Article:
So, as you devote yourself to honing the craft and pursuing healthy habits, along comes Honey Boo Boo swooping down on the scene, grabbing millions of TV viewers including Johnny Depp, Tina Fey, and Anderson Cooper. This phenomenon reflects modern-day TV culture that rewards the outrageous, the controversial, and the fame-obsessed. This can be challenging for an aspiring actor to compete with when he or she is trying to do serious work. But, keep in mind, Honey Boo Boo’s success is based primarily on her genuine appeal. Let’s face it: She has “It.” She’s bold, authentic, and unapologetic. These are qualities that any actor interested in success aspires to. Time to take stock in your inner Honey Boo Boo: What are the genuine qualities within you that make people take notice? Figure it out and fully value it. There’s your gold–tap into the vein!


Super Bowl Bum Day: When Casting Calls for Envy

February 5, 2012

So, the bowls of cheesy, salty snacks adorn the coffee table, fifty inches of high-def screen rests on the living room wall; all the hype, hoopla, and analysis is done, the stage is set as you tip a bottle with your best buds raring to go on Super Bowl Sunday. Then, come the commercials…gotta see those famous, infamous, acclaimed, highly-influential, much publicized, awesome national commercials! And, after all, you auditioned for one of them yourself. And then—hey! There it is…there’s the spot you went in for. And there’s the huge smiling-from-ear-to-ear face of the other guy from the callback lobby—he got the part. That guy won the spot; and you lost it. Who cares now if the Patriots or the Giants take home the trophy. Your day is destroyed.

Someone else is getting the exposure you want, they’re getting a lot of money which you need; he gets to tell his mom and friends of his success, add the gig to his resume—and you’re still struggling.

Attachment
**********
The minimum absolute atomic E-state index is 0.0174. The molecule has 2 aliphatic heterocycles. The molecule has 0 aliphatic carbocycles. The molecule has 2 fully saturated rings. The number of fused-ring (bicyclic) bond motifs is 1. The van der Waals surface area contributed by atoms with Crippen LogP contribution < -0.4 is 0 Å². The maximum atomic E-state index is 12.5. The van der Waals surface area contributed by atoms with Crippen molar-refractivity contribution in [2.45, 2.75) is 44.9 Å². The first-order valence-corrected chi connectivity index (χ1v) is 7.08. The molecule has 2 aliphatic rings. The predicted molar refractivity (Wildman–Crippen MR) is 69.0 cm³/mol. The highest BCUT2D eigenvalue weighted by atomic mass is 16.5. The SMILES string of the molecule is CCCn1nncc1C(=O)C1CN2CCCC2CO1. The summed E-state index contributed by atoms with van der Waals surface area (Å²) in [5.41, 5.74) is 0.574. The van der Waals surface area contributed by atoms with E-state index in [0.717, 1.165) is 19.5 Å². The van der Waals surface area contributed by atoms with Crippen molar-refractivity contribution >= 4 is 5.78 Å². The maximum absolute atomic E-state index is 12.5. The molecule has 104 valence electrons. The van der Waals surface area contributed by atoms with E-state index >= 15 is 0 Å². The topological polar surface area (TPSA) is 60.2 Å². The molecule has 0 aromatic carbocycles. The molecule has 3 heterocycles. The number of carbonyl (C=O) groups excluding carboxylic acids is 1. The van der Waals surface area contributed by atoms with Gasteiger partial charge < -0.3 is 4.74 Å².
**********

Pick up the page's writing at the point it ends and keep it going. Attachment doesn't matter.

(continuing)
Actors are prone to career anxiety just as all careers are prone to trigger crisis at times. The acting field is notorious for its erratic earnings and rejection. Actor Hamish Linklater from the play Seminar, on Broadway, puts it this way, “In my ideal world there would be 99% unemployment for actors, and I would be the 1% that’s employed. I hear about somebody getting a job at Starbucks and I get jealous.”

According to Alain de Bottom, author of Pleasures and Sorrows of Work, “It’s a real taboo to mention envy, but if there is one dominant emotion in modern society, that is envy. And it’s linked to the spirit of equality…The closer two people are, in age, in background, in the process of identification, the more there is a danger of envy — which is incidentally why none of you should ever go to a school reunion — because there is no stronger reference point than people one was at school with. But the problem, generally, of modern society, is that it turns the whole world into a school.”

As everyone feels envious at times, it’s important to realize we’re all more than our successes and failures. We’re all a work in progress. So, accept the fact that you’re feeling this way, but don’t give in. Instead, use it as motivation, get yourself out there and work harder than you’ve ever worked. Directors, Producers, Ad Agency suits don’t give actors a big-time national commercial because they’re big hearted; they award you the spot because you audition, you’re prepared, you deliver the lines naturally, you take direction–in short, you’re a pro. That’s how you score a big-time national spot. And make sure you have an up-to-date resume and current headshots. There’s nothing a Casting Director wants to see less than an old headshot. Take care of the business of acting, and the acting business will take care of you. Remember: “Success occurs when opportunity meets preparation.”

To hear Alain de Bottom speak with witty insight about modern-day envy, click here.